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So why do the OW do it?

(192 Posts)
carolst Mon 11-Feb-13 14:24:11

So loads of threads discuss about the H and why they have an affair/emotional affair/whatever and the fault mustlay at their feet, but the OW have to take some responsibility don't they?

Why do the do it? How could they do it? Especially if breaking up their own family in process, and even worse if they have children?

My H obsessional texting affair OW has split her own family, claims her problems are from her own mother having an affair and splitting family, but yet shows no remorse and is actually out to get me for blowing whole thing open?

Explain please?

Looksgoodingravy Mon 11-Feb-13 22:40:07

Being the person who has been cheated on has been so very tough but even before this happened I know I would never be the ow as I could never piss on somebody's feelings.

If the ow is aware of a dw/dp then she is equally responsible for causing the devastation to that relationship.

You have to be a special kind of selfish to be ow/om!

Lovingfreedom Mon 11-Feb-13 22:43:06

So it's ok to knowingly have sex with a married man????

SolidGoldBrass Mon 11-Feb-13 22:45:26

Sometimes the married man conceals the fact that he's married, as well. If you don't know that your new playmate is not as single as he claimed to be, you are in no way responsible for his behaviour.

But in general, if people stopped thinking of sexual partners as property and stopped basing their own self-esteem on how far they succeed in controlling someone else's genitalia, the world would probably run more smoothly.

MorrisZapp Mon 11-Feb-13 22:45:59

Same reason anybody has a relationship, probably. They like and fancy the person and its mutual.

That is presumably the driving force.

Lovingfreedom Mon 11-Feb-13 22:49:03

Yes I agree with you to some extent SGB but isn't it more morally acceptable to negotiate an arrangement in which that can happen rather than sneak around lying and deceiving other people?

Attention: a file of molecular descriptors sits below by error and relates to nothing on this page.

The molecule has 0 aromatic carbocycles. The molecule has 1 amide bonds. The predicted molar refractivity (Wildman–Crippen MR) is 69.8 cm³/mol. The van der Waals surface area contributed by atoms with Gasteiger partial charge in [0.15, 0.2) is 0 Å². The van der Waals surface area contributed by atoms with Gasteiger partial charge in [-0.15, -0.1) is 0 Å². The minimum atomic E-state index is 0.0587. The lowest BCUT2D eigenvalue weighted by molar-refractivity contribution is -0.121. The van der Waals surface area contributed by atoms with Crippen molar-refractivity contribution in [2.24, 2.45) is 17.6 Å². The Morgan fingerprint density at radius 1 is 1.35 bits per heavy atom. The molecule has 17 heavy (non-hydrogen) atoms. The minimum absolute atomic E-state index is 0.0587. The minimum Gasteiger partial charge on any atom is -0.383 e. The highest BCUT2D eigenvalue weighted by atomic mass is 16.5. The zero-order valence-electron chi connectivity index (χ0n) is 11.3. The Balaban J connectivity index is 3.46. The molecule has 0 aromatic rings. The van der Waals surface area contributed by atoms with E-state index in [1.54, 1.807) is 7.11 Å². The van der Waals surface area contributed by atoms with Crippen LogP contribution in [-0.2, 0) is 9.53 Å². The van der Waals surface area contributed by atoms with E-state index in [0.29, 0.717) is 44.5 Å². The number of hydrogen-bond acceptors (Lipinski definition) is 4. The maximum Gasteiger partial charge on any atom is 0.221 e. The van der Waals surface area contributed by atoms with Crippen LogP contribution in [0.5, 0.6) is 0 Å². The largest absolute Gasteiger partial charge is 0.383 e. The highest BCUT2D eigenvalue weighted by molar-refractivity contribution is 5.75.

AuntieMaggie Mon 11-Feb-13 22:55:20

For me a combination of some of the reasons above... I had just come out of a relationship that had wrecked my self esteem and one night when we were drunk we ended up having sex - he initiated it not me and I had never done anything to make him think sex was on the table.

I was lonely and self destructive. He never once lied to me or promised me anything. He was my friend and occasionally we'd have sex. It was like a drug and I did things with him I had never done before or since. It ended when he moved away and I haven't spoken to him since.

I know there are no excuses for what we did and I would never do it again. But I can't completely regret what happened because I probably wouldn't be here today if it wasn't for what happened between us.

GregBishopsBottomBitch Mon 11-Feb-13 23:03:19

I think its insecurity to some, and if the man leaves his wife, then it makes her feel special at first, because her picked her, then the reality sinks in.

Adversecamber Mon 11-Feb-13 23:03:42

Message withdrawn at poster's request.

ohfunnyhoneyface Mon 11-Feb-13 23:28:33

My friend has become a serial OW and has now a deeply troubling obsession with wanting to find a married man to leave his wife/family for her.

She is deeply damaged and I'm telling her to get therapy.

Abitwobblynow Tue 12-Feb-13 14:15:42

Alittlestranger: 'The cheater isn't cheating on his children, he's not breaking any vows he made to them.'

- are you for real??? How old are you? Don't you realise that this is THE most important relationship of all? That messing this one messes them up? Children are helpless and vulnerable. They NEED their parent's love and safety and consistency in order to develop.

They, unlike adults, don't have a choice!!! Sheesh. Please.

It is a miracle that 'my' OW is alive, let alone unharmed, let alone uncontacted, for what she helped do to my children. She took their life and their safety away from them - for what??? A fantasy of her own???? Their lives, vs her ishoooos?